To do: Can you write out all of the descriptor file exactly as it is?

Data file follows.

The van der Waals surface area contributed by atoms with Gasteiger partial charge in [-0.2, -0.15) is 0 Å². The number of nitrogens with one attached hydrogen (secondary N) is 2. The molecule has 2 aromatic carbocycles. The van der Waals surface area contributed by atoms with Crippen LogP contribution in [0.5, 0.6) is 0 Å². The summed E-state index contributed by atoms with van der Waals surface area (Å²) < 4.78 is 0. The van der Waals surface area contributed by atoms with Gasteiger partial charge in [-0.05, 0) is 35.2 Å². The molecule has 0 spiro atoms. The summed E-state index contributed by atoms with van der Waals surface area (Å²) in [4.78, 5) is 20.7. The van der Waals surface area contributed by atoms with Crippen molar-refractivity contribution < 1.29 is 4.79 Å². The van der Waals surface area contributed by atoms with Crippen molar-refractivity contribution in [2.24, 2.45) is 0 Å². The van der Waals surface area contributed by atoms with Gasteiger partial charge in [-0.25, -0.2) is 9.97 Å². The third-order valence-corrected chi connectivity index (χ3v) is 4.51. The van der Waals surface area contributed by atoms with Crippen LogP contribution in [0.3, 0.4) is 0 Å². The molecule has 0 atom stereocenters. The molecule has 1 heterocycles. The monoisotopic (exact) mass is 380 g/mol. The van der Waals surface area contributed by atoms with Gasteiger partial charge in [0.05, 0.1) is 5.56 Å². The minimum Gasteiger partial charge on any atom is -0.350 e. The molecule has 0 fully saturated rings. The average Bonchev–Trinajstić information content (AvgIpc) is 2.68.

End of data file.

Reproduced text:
The van der Waals surface area contributed by atoms with Gasteiger partial charge in [-0.2, -0.15) is 0 Å². The number of nitrogens with one attached hydrogen (secondary N) is 2. The molecule has 2 aromatic carbocycles. The van der Waals surface area contributed by atoms with Crippen LogP contribution in [0.5, 0.6) is 0 Å². The summed E-state index contributed by atoms with van der Waals surface area (Å²) < 4.78 is 0. The van der Waals surface area contributed by atoms with Gasteiger partial charge in [-0.05, 0) is 35.2 Å². The molecule has 0 spiro atoms. The summed E-state index contributed by atoms with van der Waals surface area (Å²) in [4.78, 5) is 20.7. The van der Waals surface area contributed by atoms with Crippen molar-refractivity contribution < 1.29 is 4.79 Å². The van der Waals surface area contributed by atoms with Crippen molar-refractivity contribution in [2.24, 2.45) is 0 Å². The van der Waals surface area contributed by atoms with Gasteiger partial charge in [-0.25, -0.2) is 9.97 Å². The third-order valence-corrected chi connectivity index (χ3v) is 4.51. The van der Waals surface area contributed by atoms with Crippen LogP contribution in [0.3, 0.4) is 0 Å². The molecule has 0 atom stereocenters. The molecule has 1 heterocycles. The monoisotopic (exact) mass is 380 g/mol. The van der Waals surface area contributed by atoms with Gasteiger partial charge in [0.05, 0.1) is 5.56 Å². The minimum Gasteiger partial charge on any atom is -0.350 e. The molecule has 0 fully saturated rings. The average Bonchev–Trinajstić information content (AvgIpc) is 2.68.